I have a new presence in the virtual world, and it’s at a place called well, then. It’s a community of people who inspire each other with ways to be well, and the interface is so simple and seamless and easy to navigate — which makes total sense for a place promoting well-being. No stress at all. Just easy.
If you want to be inspired, check out all the ways to be well — maybe you need some eat-healthy motivation, or some tips on connecting with your family. If cancer is your topic of choice, well, then, be sure to stop by — it’s the space I’ll be primarily occupying, and when you have a free moment, you can check out my first contribution: Prescription for Living.
There are lots more categories, so take a spin through the whole site. You can share your own ideas, too. Each week, a new question is asked about a specific way to be well, and the community takes it from there — liking, commenting, sharing and writing posts, and adding pictures and video. It’s all brand new, so get in on the ground floor, and you can help build well, then into something more magnificent than it already is.
This post is sponsored by Harvard Pilgrim. I received monetary compensation for my participation, but my review and opinions are my own.
I love the idea of writing a letter to cancer, and I’m going to do it. Right after I write this post.
Here’s the deal: For every letter you write to cancer before December 31, 2010, $50 goes to the American Cancer Society. How easy is that? You get to vent, and money makes its way to the mission of conquering cancer.
Thanks go to Varian Medical Systems for forking over the funds. Varian is the world’s leading manufacturer of medical devices and software for treating cancer and other medical conditions with radiotherapy, radiosurgery, proton therapy, and brachytherapy.
So far, 3,458 letters have been written (you can read them here), and already, $89,550 has been raised. The goal: $100,000.
OK, you ready? Write your own letter to cancer now (you can remain anonymous if you wish).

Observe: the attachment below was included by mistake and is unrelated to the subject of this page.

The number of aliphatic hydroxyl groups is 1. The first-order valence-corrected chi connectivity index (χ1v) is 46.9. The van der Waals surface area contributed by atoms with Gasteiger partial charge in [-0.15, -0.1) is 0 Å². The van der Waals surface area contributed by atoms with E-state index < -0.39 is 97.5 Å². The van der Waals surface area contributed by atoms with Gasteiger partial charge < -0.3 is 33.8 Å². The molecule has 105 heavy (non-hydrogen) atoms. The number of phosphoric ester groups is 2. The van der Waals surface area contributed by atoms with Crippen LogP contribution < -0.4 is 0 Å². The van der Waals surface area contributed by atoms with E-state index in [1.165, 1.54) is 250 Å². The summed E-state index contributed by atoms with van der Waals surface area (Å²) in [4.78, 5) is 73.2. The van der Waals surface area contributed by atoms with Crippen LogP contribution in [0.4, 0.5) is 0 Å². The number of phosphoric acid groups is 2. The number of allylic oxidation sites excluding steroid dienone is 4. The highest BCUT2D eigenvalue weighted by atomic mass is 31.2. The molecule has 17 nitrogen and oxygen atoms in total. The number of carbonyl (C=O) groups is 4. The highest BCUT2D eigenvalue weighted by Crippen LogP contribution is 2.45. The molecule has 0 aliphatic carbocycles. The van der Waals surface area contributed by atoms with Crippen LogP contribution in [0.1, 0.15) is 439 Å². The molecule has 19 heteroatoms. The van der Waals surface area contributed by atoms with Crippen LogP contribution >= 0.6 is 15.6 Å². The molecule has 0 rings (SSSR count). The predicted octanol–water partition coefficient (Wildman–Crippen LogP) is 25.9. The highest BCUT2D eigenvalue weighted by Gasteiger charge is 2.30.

Now, this is pretty cool!
NAPA AUTO PARTS and NASCAR Sprint Cup driver Martin Truex, Jr. are teaming up with Susan G. Komen for the Cure to honor breast cancer patients, survivors, and supporters. What does that mean for you? Well, it means you can have the name of a loved one affected by breast cancer painted on the #56 NAPA AUTO PARTS Toyota for the November 7th NASCAR Sprint Cup Race at Texas Motor Speedway.
It takes a donation of just $5.60, and you can make it happen via the NAPA Know How Facebook page. NAPA is hoping to raise at least $250,000 for Susan G. Komen for the Cure during National Breast Cancer Awareness Month and to recognize more than 56,000 individuals affected by breast cancer with this custom paint scheme.
This initiative is taking place right now, and through October 11 — so get busy submitting your names, and guess what? You can even select the area of the car where you would like your dedications to appear.
Photo: SweetOnVeg, Flickr
Inspiration comes in strange places, and I found some recently while watching episode No. 2 of “Survivor Nicaragua.” If you’re tuning in this season, you know that former NFL football coach Jimmy Johnson was competing for a million bucks (sadly, he was voted off in episode No. 3). Now, I don’t know much about Jimmy (because I don’t know much about football), but I kinda like the guy. He’s calm, focused, and he spit out some really great motivational messages for his team. Here’s the one I like best:
Background: Survivor player Holly found herself struggling with the game. The mental challenge was too much, she was acting not like herself (she loaded a teammate’s shoes with sand and sunk them in the ocean because she heard him talking about her), and she was ready to head for the hills. Jimmy told her the team needed her and encouraged her to reconsider going home. Then, he asked a pivotal question: He asked her if she could do it for one more day.
She stayed in the game.
I think this is just perfect for those of us leaning toward giving up, quitting, or walking away from the tough stuff. Maybe it’s a grueling run with chemo, a job that seems unforgiving, or a bunch of crazy kids challenging you to the core. One more day. Surely, you can survive that. And you know what, after that 24 hours, you can probably conquer another, and then another, until before you know it, life just isn’t so bad anymore. One day at a time, baby steps, tunnel vision, call it what you want — just remember that if you don’t stress about the whole big picture, you can probably manage whatever madness faces you.